Tuesday, May 29, 2007

Summer's Coming

Every family with school age children faces the challenge of helping those children maximize the joys of summer. The experiences that enrich their lives may not be confined to the movies they see or the television they watch. Summer offers unstructured time that is valuable in itself.

Consider creating conversations with your children about their visions, ideas and desires for spending time in which no school bell rings, and no time frame is relevant. We look for relationships we want to encourage, projects they can do on their own with just minimal supervision, books to read, and artistic talents to explore. A recently published book The Do It Yourself family by Eric Strommer is a good place to start.

You can act as a "consultant" to your child's sense of what they want to do and where they want to spend time. We've helped several families establish a 'no tv' zone for the entire summer. The days are long, the opportunities almost endless and there's plenty of time.

We ask you to write to us, give us your ideas for helping children utilize summer as a time of growing and expanding. We look forward to hearing from you.

Thursday, May 24, 2007

Weekends in paradise

This is the Memorial Day weekend and we're not going anywhere, not doing anything, not stressing about what we should be doing and not competing with what the neighbors are doing. We're home. Our home is situated on a hill in eastern Ventura County. A little piece of county land called an Urban Rural Reserve. Nice name.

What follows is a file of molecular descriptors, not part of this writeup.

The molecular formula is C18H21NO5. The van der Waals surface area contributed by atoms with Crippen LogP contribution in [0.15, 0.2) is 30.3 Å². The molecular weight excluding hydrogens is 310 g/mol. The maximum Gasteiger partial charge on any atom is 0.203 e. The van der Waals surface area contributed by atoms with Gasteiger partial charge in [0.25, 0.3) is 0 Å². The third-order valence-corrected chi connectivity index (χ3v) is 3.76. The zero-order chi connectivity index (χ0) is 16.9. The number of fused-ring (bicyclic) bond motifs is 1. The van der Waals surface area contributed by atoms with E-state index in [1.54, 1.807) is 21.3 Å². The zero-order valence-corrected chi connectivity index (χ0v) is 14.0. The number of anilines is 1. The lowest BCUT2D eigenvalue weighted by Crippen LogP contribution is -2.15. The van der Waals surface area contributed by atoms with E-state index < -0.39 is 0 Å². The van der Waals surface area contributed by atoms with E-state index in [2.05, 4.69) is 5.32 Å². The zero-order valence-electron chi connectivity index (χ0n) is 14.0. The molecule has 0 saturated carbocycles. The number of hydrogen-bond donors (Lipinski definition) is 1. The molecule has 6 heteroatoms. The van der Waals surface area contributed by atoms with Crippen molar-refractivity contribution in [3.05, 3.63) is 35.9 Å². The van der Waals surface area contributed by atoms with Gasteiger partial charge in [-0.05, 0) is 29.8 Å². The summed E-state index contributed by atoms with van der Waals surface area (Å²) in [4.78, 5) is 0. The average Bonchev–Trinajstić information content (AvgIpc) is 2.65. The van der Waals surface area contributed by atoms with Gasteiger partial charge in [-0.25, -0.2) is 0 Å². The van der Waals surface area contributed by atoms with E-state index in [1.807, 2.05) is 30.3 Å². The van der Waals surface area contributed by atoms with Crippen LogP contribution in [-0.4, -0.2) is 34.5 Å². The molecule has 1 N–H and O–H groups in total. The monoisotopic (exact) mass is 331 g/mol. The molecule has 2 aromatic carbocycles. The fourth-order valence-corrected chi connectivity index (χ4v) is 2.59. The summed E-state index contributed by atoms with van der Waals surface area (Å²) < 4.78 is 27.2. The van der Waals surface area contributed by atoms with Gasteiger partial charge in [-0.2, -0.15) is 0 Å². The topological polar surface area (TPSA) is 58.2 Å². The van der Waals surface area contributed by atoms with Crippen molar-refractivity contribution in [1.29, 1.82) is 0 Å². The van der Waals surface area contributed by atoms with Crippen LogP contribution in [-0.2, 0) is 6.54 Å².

Since they named it that they've put more traffic on the street at the bottom of the hill, added houses in the city strip of land next to our reserve, built a presidential library on a nearby hill and more or less stripped away a lot of the 'rural reserve' part. But it's still our small piece of paradise.

This weekend we'll barbeque, tend to the yard, play games with our children, listen to some music, read a few stories and through it all, learn a little more about each other. For us, it's not a weekend to go away but a weekend to go towards each other. We'll create a little of the rural reserve right in our own back yard.

Friday, May 18, 2007

What was I thinking?

I'm really into the marriagen conversation. So much so that I sometimes overlook all the fun I'm having in my own marriage. Last night my wife Lynn, bustling about preparing for a day of jury duty that would pretty much wipe out all the other things she would want to be doing on Friday, well, she handed me a big brown envelope and said "this has to go to the Post Office tomorrow morning."

"What's inside?" I said, knowing full well that she was mailing the final edited version of her doctoral dissertation. "It's my thesis!" she said, I thought, somewhat impatiently. She's been working on that thing this last year and trying to balance being a mom, a grandmom, a wife, a professional (therapist), a major part of a new organization etc. During that time I have tried my best to fill in for her wherever possible but I have my own challenges.

We looked at each other over the big brown envelope that contained so much of her: intelligence, wit, passion, resiliency, doggedness - and knew something right there. Our marriage was more than what she calls "the regular" meaning, I think, companionship, tenderness, shared dreams. Our marriage was also a shared partnership in which we both acknowledged each other's hard work and supported each other's individuality and sense of purpose.